A triumphalist history of psychiatry seeks to vindicate the profession

Gary Greenberg in Bookforum:

DownloadIn 1917, psychiatrist Thomas Salmon lamented that the classification of diseases was still “chaotic”—a “condition of affairs [that] discredits the science of psychiatry and reflects unfavorably upon our association,” and that left the profession unable to meet “the scientific demands of the present day.” In 1973, the American Psychiatric Association voted to declare that homosexuality was no longer a mental illness, a determination that, however just, couldn’t possibly be construed as scientific. And for the six years leading up to the 2013 release of the fifth edition of its diagnostic manual, the DSM-5, the APA debated loudly and in public such questions as whether Asperger’s disorder were a distinct mental illness and if people still upset two weeks after the death of a loved one could be diagnosed with major depression. (The official conclusions, respectively: no and yes.)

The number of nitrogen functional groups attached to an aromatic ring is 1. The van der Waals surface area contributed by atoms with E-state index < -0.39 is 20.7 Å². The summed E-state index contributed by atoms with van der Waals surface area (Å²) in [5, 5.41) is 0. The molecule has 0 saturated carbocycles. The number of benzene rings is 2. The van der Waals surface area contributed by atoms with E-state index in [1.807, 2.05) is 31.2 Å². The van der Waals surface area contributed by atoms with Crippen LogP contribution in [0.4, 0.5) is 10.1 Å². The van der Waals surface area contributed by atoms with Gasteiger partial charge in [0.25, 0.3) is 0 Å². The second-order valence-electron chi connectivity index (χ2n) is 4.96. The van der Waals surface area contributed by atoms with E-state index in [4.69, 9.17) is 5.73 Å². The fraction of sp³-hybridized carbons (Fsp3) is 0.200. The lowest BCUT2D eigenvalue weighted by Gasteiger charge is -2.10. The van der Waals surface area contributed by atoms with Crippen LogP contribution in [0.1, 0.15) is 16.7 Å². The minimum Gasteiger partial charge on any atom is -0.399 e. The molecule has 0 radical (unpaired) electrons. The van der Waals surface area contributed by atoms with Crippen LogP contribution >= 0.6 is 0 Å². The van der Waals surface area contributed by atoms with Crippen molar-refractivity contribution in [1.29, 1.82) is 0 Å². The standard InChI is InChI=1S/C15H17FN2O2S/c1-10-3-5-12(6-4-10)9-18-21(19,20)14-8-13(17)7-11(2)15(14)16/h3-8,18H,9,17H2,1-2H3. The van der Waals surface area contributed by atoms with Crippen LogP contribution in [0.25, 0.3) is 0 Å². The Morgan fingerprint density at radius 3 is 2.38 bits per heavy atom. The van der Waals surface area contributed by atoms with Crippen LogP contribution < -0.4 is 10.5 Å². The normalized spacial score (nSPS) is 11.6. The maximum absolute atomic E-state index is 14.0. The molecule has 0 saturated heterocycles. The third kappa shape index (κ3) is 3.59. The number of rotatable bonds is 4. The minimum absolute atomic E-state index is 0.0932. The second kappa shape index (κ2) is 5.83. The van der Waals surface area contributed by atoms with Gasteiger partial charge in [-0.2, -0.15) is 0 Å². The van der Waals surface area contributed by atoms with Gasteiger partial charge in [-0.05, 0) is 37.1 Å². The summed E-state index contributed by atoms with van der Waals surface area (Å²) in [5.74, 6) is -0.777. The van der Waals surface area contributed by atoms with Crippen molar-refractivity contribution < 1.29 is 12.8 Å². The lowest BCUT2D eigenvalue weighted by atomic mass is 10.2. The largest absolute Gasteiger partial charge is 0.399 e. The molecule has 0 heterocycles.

To the diagnostic chaos was added the spectacle of treatments. Psychiatrists superintended horrifyingly squalid asylums; used insulin and electricity to send patients into comas and convulsions; inoculated them with tuberculin and malaria in the hope that fever would cook the mental illness out of them; jammed ice picks into their brains to sever their frontal lobes; placed them in orgone boxes to bathe in the orgasmic energy of the universe; psychoanalyzed them interminably; primal-screamed them and rebirthed them and nursed their inner children; and subjected them to medications of unknown mechanism and unanticipated side effects, most recently the antidepressant drugs that we love to hate and hate to love and that, either way, are a daily staple for 11 percent of adults in America.

It’s not just diagnostic uncertainty or therapeutic disasters that cast suspicion on the profession.

More here.